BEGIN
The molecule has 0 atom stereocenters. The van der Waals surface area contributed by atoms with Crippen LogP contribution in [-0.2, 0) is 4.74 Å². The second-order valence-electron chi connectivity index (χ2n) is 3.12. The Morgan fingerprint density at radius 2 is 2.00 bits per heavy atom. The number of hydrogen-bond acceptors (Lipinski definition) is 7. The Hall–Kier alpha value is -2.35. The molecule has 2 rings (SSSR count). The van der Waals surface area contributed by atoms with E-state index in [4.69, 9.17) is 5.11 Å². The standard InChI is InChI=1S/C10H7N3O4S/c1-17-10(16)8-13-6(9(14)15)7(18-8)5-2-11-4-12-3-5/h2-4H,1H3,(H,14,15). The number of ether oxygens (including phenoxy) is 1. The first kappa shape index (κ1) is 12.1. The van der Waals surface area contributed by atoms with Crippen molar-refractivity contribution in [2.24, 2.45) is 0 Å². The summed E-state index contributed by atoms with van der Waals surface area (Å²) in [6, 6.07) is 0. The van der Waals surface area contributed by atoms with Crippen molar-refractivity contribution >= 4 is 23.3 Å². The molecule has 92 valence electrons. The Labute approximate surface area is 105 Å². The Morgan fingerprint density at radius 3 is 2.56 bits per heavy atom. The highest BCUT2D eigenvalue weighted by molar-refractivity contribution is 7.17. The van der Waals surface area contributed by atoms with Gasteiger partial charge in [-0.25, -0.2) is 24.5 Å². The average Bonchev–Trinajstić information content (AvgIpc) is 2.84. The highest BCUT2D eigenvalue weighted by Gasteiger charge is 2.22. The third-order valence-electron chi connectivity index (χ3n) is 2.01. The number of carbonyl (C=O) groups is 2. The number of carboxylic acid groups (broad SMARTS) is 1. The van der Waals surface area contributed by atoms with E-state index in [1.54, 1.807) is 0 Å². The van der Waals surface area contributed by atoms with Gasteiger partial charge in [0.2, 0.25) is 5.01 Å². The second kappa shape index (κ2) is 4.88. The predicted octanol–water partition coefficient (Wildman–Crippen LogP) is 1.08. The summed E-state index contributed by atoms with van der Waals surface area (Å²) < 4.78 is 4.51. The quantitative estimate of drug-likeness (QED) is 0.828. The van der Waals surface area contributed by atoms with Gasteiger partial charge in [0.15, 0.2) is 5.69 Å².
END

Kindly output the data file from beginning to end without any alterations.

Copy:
The molecule has 0 atom stereocenters. The van der Waals surface area contributed by atoms with Crippen LogP contribution in [-0.2, 0) is 4.74 Å². The second-order valence-electron chi connectivity index (χ2n) is 3.12. The Morgan fingerprint density at radius 2 is 2.00 bits per heavy atom. The number of hydrogen-bond acceptors (Lipinski definition) is 7. The Hall–Kier alpha value is -2.35. The molecule has 2 rings (SSSR count). The van der Waals surface area contributed by atoms with E-state index in [4.69, 9.17) is 5.11 Å². The standard InChI is InChI=1S/C10H7N3O4S/c1-17-10(16)8-13-6(9(14)15)7(18-8)5-2-11-4-12-3-5/h2-4H,1H3,(H,14,15). The number of ether oxygens (including phenoxy) is 1. The first kappa shape index (κ1) is 12.1. The van der Waals surface area contributed by atoms with Crippen molar-refractivity contribution in [2.24, 2.45) is 0 Å². The summed E-state index contributed by atoms with van der Waals surface area (Å²) in [6, 6.07) is 0. The van der Waals surface area contributed by atoms with Crippen molar-refractivity contribution >= 4 is 23.3 Å². The molecule has 92 valence electrons. The Labute approximate surface area is 105 Å². The Morgan fingerprint density at radius 3 is 2.56 bits per heavy atom. The highest BCUT2D eigenvalue weighted by molar-refractivity contribution is 7.17. The van der Waals surface area contributed by atoms with Gasteiger partial charge in [-0.25, -0.2) is 24.5 Å². The average Bonchev–Trinajstić information content (AvgIpc) is 2.84. The highest BCUT2D eigenvalue weighted by Gasteiger charge is 2.22. The third-order valence-electron chi connectivity index (χ3n) is 2.01. The number of carbonyl (C=O) groups is 2. The number of carboxylic acid groups (broad SMARTS) is 1. The van der Waals surface area contributed by atoms with E-state index in [1.54, 1.807) is 0 Å². The van der Waals surface area contributed by atoms with Gasteiger partial charge in [0.2, 0.25) is 5.01 Å². The second kappa shape index (κ2) is 4.88. The predicted octanol–water partition coefficient (Wildman–Crippen LogP) is 1.08. The summed E-state index contributed by atoms with van der Waals surface area (Å²) < 4.78 is 4.51. The quantitative estimate of drug-likeness (QED) is 0.828. The van der Waals surface area contributed by atoms with Gasteiger partial charge in [0.15, 0.2) is 5.69 Å².